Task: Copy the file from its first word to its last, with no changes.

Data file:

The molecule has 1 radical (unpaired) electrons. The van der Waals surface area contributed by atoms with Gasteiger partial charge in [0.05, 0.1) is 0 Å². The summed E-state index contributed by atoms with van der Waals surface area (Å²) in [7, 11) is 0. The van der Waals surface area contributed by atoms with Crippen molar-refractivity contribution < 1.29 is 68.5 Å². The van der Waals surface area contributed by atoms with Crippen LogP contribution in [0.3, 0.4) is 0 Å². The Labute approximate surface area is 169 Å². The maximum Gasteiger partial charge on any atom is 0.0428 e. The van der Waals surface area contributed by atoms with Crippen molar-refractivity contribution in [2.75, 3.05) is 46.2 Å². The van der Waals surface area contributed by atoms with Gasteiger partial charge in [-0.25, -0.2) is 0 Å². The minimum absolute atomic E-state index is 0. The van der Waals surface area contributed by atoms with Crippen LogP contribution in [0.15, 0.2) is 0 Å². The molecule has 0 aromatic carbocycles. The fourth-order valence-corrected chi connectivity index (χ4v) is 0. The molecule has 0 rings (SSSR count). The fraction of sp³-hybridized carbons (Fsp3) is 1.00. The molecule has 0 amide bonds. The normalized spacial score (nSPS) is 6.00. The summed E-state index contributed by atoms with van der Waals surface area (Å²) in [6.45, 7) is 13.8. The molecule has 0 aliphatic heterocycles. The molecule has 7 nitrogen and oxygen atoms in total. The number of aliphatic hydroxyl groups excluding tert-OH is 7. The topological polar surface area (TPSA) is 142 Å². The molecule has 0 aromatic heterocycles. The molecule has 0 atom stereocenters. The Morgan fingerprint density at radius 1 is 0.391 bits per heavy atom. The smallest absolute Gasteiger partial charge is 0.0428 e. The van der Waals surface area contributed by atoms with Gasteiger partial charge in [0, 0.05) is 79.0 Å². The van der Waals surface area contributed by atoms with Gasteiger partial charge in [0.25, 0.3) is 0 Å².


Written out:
The molecule has 1 radical (unpaired) electrons. The van der Waals surface area contributed by atoms with Gasteiger partial charge in [0.05, 0.1) is 0 Å². The summed E-state index contributed by atoms with van der Waals surface area (Å²) in [7, 11) is 0. The van der Waals surface area contributed by atoms with Crippen molar-refractivity contribution < 1.29 is 68.5 Å². The van der Waals surface area contributed by atoms with Crippen LogP contribution in [0.3, 0.4) is 0 Å². The Labute approximate surface area is 169 Å². The maximum Gasteiger partial charge on any atom is 0.0428 e. The van der Waals surface area contributed by atoms with Crippen molar-refractivity contribution in [2.75, 3.05) is 46.2 Å². The van der Waals surface area contributed by atoms with Gasteiger partial charge in [-0.25, -0.2) is 0 Å². The minimum absolute atomic E-state index is 0. The van der Waals surface area contributed by atoms with Crippen LogP contribution in [0.15, 0.2) is 0 Å². The molecule has 0 aromatic carbocycles. The fourth-order valence-corrected chi connectivity index (χ4v) is 0. The molecule has 0 rings (SSSR count). The fraction of sp³-hybridized carbons (Fsp3) is 1.00. The molecule has 0 amide bonds. The normalized spacial score (nSPS) is 6.00. The summed E-state index contributed by atoms with van der Waals surface area (Å²) in [6.45, 7) is 13.8. The molecule has 0 aliphatic heterocycles. The molecule has 7 nitrogen and oxygen atoms in total. The number of aliphatic hydroxyl groups excluding tert-OH is 7. The topological polar surface area (TPSA) is 142 Å². The molecule has 0 aromatic heterocycles. The molecule has 0 atom stereocenters. The Morgan fingerprint density at radius 1 is 0.391 bits per heavy atom. The smallest absolute Gasteiger partial charge is 0.0428 e. The van der Waals surface area contributed by atoms with Gasteiger partial charge in [0, 0.05) is 79.0 Å². The van der Waals surface area contributed by atoms with Gasteiger partial charge in [0.25, 0.3) is 0 Å².